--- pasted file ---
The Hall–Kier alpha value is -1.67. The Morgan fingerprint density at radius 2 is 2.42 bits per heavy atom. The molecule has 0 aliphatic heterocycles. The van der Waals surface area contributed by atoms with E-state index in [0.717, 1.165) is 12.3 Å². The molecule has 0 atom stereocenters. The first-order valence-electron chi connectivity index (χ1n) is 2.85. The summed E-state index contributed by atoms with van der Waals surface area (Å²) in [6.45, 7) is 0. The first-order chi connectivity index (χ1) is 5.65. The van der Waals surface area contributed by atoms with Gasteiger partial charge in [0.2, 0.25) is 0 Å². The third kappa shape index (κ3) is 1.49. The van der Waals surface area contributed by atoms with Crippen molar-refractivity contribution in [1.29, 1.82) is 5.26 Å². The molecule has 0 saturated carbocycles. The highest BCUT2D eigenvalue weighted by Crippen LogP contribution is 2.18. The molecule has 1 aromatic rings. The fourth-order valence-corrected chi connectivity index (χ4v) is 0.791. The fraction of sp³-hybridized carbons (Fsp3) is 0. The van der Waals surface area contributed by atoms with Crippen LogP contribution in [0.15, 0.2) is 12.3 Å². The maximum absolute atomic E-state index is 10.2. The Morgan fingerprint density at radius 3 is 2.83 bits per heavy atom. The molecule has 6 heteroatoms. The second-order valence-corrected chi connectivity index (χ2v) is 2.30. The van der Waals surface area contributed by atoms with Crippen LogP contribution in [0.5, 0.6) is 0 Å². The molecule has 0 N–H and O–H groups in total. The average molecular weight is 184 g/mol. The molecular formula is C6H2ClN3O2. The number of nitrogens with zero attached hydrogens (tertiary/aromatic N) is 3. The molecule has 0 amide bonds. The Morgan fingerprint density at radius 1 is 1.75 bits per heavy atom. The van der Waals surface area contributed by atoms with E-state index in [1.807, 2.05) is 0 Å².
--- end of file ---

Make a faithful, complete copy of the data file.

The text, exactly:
The Hall–Kier alpha value is -1.67. The Morgan fingerprint density at radius 2 is 2.42 bits per heavy atom. The molecule has 0 aliphatic heterocycles. The van der Waals surface area contributed by atoms with E-state index in [0.717, 1.165) is 12.3 Å². The molecule has 0 atom stereocenters. The first-order valence-electron chi connectivity index (χ1n) is 2.85. The summed E-state index contributed by atoms with van der Waals surface area (Å²) in [6.45, 7) is 0. The first-order chi connectivity index (χ1) is 5.65. The van der Waals surface area contributed by atoms with Gasteiger partial charge in [0.2, 0.25) is 0 Å². The third kappa shape index (κ3) is 1.49. The van der Waals surface area contributed by atoms with Crippen molar-refractivity contribution in [1.29, 1.82) is 5.26 Å². The molecule has 0 saturated carbocycles. The highest BCUT2D eigenvalue weighted by Crippen LogP contribution is 2.18. The molecule has 1 aromatic rings. The fourth-order valence-corrected chi connectivity index (χ4v) is 0.791. The fraction of sp³-hybridized carbons (Fsp3) is 0. The van der Waals surface area contributed by atoms with Crippen LogP contribution in [0.15, 0.2) is 12.3 Å². The maximum absolute atomic E-state index is 10.2. The Morgan fingerprint density at radius 3 is 2.83 bits per heavy atom. The molecule has 6 heteroatoms. The second-order valence-corrected chi connectivity index (χ2v) is 2.30. The van der Waals surface area contributed by atoms with Crippen LogP contribution in [0.5, 0.6) is 0 Å². The molecule has 0 N–H and O–H groups in total. The average molecular weight is 184 g/mol. The molecular formula is C6H2ClN3O2. The number of nitrogens with zero attached hydrogens (tertiary/aromatic N) is 3. The molecule has 0 amide bonds. The Morgan fingerprint density at radius 1 is 1.75 bits per heavy atom. The van der Waals surface area contributed by atoms with E-state index in [1.807, 2.05) is 0 Å².